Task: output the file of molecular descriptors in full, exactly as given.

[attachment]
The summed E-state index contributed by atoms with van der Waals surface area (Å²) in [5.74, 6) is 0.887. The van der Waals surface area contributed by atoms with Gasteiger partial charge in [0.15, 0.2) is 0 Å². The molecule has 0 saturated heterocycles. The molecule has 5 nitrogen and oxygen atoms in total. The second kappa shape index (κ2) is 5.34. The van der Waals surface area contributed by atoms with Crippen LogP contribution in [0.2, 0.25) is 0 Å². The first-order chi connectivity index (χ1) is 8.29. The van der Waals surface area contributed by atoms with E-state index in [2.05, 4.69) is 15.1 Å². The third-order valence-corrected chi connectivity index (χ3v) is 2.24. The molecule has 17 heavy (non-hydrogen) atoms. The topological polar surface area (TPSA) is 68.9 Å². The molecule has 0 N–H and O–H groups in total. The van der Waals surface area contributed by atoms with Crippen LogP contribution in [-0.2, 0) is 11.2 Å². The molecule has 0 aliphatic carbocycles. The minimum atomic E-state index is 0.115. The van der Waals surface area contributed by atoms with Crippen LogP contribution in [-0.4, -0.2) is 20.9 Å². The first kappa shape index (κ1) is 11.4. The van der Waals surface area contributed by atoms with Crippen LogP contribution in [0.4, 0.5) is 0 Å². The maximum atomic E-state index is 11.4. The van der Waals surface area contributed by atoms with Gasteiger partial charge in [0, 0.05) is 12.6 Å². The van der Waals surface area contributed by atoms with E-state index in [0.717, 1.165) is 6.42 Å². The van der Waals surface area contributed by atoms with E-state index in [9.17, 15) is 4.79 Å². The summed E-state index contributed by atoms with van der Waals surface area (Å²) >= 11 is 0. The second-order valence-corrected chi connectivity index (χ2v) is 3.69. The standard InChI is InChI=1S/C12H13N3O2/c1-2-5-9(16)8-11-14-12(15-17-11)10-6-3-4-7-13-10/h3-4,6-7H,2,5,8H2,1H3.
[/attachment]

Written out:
The summed E-state index contributed by atoms with van der Waals surface area (Å²) in [5.74, 6) is 0.887. The van der Waals surface area contributed by atoms with Gasteiger partial charge in [0.15, 0.2) is 0 Å². The molecule has 0 saturated heterocycles. The molecule has 5 nitrogen and oxygen atoms in total. The second kappa shape index (κ2) is 5.34. The van der Waals surface area contributed by atoms with Crippen LogP contribution in [0.2, 0.25) is 0 Å². The first-order chi connectivity index (χ1) is 8.29. The van der Waals surface area contributed by atoms with E-state index in [2.05, 4.69) is 15.1 Å². The third-order valence-corrected chi connectivity index (χ3v) is 2.24. The molecule has 17 heavy (non-hydrogen) atoms. The topological polar surface area (TPSA) is 68.9 Å². The molecule has 0 N–H and O–H groups in total. The van der Waals surface area contributed by atoms with Crippen LogP contribution in [-0.2, 0) is 11.2 Å². The molecule has 0 aliphatic carbocycles. The minimum atomic E-state index is 0.115. The van der Waals surface area contributed by atoms with Crippen LogP contribution in [-0.4, -0.2) is 20.9 Å². The first kappa shape index (κ1) is 11.4. The van der Waals surface area contributed by atoms with Crippen LogP contribution in [0.4, 0.5) is 0 Å². The maximum atomic E-state index is 11.4. The van der Waals surface area contributed by atoms with Gasteiger partial charge in [0, 0.05) is 12.6 Å². The van der Waals surface area contributed by atoms with E-state index in [0.717, 1.165) is 6.42 Å². The van der Waals surface area contributed by atoms with E-state index in [9.17, 15) is 4.79 Å². The summed E-state index contributed by atoms with van der Waals surface area (Å²) >= 11 is 0. The second-order valence-corrected chi connectivity index (χ2v) is 3.69. The standard InChI is InChI=1S/C12H13N3O2/c1-2-5-9(16)8-11-14-12(15-17-11)10-6-3-4-7-13-10/h3-4,6-7H,2,5,8H2,1H3.